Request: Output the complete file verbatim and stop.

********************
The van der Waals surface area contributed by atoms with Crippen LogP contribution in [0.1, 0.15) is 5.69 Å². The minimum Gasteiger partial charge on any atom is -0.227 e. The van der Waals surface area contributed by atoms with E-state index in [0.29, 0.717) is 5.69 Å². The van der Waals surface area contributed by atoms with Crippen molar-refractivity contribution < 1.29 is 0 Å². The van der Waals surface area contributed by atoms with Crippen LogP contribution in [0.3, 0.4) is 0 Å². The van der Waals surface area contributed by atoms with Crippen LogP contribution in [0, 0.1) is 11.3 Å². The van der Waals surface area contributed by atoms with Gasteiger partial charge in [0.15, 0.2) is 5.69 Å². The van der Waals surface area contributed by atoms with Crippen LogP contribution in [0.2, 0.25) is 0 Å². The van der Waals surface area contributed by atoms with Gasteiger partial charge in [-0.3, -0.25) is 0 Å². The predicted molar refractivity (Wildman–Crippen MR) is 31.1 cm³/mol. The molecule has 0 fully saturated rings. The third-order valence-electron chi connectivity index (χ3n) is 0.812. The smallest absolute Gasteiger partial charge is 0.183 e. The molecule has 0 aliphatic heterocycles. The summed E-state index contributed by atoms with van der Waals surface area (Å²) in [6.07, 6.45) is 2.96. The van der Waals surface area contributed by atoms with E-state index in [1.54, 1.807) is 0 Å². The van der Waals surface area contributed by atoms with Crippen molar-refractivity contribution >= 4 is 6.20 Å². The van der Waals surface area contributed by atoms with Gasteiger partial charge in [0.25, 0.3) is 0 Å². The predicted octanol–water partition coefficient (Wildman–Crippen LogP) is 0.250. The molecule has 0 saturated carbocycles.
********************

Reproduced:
The van der Waals surface area contributed by atoms with Crippen LogP contribution in [0.1, 0.15) is 5.69 Å². The minimum Gasteiger partial charge on any atom is -0.227 e. The van der Waals surface area contributed by atoms with E-state index in [0.29, 0.717) is 5.69 Å². The van der Waals surface area contributed by atoms with Crippen molar-refractivity contribution < 1.29 is 0 Å². The van der Waals surface area contributed by atoms with Crippen LogP contribution in [0.3, 0.4) is 0 Å². The van der Waals surface area contributed by atoms with Crippen LogP contribution in [0, 0.1) is 11.3 Å². The van der Waals surface area contributed by atoms with Gasteiger partial charge in [0.15, 0.2) is 5.69 Å². The van der Waals surface area contributed by atoms with Crippen LogP contribution in [0.2, 0.25) is 0 Å². The van der Waals surface area contributed by atoms with Gasteiger partial charge in [-0.3, -0.25) is 0 Å². The predicted molar refractivity (Wildman–Crippen MR) is 31.1 cm³/mol. The molecule has 0 fully saturated rings. The third-order valence-electron chi connectivity index (χ3n) is 0.812. The smallest absolute Gasteiger partial charge is 0.183 e. The molecule has 0 aliphatic heterocycles. The summed E-state index contributed by atoms with van der Waals surface area (Å²) in [6.07, 6.45) is 2.96. The van der Waals surface area contributed by atoms with E-state index in [1.54, 1.807) is 0 Å². The van der Waals surface area contributed by atoms with Crippen molar-refractivity contribution >= 4 is 6.20 Å². The van der Waals surface area contributed by atoms with Gasteiger partial charge in [0.25, 0.3) is 0 Å². The predicted octanol–water partition coefficient (Wildman–Crippen LogP) is 0.250. The molecule has 0 saturated carbocycles.